FCC Chairman Ajit Pai has a message for mobile carriers: help stop scam robocallsor face possible action from the commission.

On Monday, Pai sent letters to 14 companies—including AT&T, Sprint and Verizon—that discussed their efforts to detect telephone call spoofing, a tactic scammers use to trick you into answering your phone.

Pai pushed the carriers to quickly adopt an authentication system that can differentiate between legit phone calls and spoofed ones. “I am calling on those falling behind to catch up,” he said in a statement. “If it does not appear that this system is on track to get up and running next year, then we will take action to make sure that it does.”

The authentication system Pai wants is called the “SHAKEN/STIR framework,” an industry-developed standard. With the framework in place, “calls traveling through interconnected phone networks would be ‘signed’ as legitimate by originating carriers and validated by other carriers before reaching consumers,” according to the FCC. As result, consumers would be able see on their phones via the caller ID whether an incoming call was suspicious or not.

A federal advisory committee proposed that the carriers begin deploying the SHAKEN/STIR framework in 2019. However, the FCC is indicating that not every carrier has established a concrete plan to adopt the authentication system.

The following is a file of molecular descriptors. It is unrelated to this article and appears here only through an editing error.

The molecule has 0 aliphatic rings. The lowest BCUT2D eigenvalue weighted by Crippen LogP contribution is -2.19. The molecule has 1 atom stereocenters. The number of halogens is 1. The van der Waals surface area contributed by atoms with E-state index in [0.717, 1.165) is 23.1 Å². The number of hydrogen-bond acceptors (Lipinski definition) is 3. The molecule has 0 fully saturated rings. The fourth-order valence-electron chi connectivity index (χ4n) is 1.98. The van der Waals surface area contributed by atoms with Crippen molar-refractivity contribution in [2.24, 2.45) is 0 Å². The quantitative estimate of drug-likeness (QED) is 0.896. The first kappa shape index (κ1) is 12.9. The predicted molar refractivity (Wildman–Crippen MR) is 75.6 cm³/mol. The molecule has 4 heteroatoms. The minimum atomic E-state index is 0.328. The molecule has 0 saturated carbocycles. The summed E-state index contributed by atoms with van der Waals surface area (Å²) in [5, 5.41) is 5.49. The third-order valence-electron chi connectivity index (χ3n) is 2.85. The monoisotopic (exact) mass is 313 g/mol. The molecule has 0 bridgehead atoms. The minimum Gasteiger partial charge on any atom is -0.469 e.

As a result, Pai sent letters to the 14 companies, effectively demanding that every one of them get on board. His letters specifically ask when the carriers will implement the authentication system, and how they’ll let consumers know when a telephone call is spoofed. Pai also wants to know why some carriers, such as Sprint, Charter, and Frontier, haven’t communicated detailed plans to implement the SHAKEN/STIR framework.

He’s asking the 14 companies to respond by Nov. 19. “Greater participation will ensure the system works for consumers, who expect real progress in combatting malicious spoofing and scam robocalls,” Pai added in his statement.

On Tuesday, the FCC also sent an additional round of letters to smaller network providers, urging them to join an industry-wide effort to trace the culprits behind scam robocalls and elaborate on what steps they’ve taken to stop the annoying threat. The commission notes that it receives more consumer complaints about unwanted calls than any other subject. YouMail, a company that tracks the problem, estimates that over 4.2 billion robocalls were received across the US in August alone.

 

Source: PCMag | By Michael Kan | November 6, 2018 | https://www.pcmag.com/news/364829/fcc-to-carriers-adopt-anti-robocall-system-by-2019-or-else

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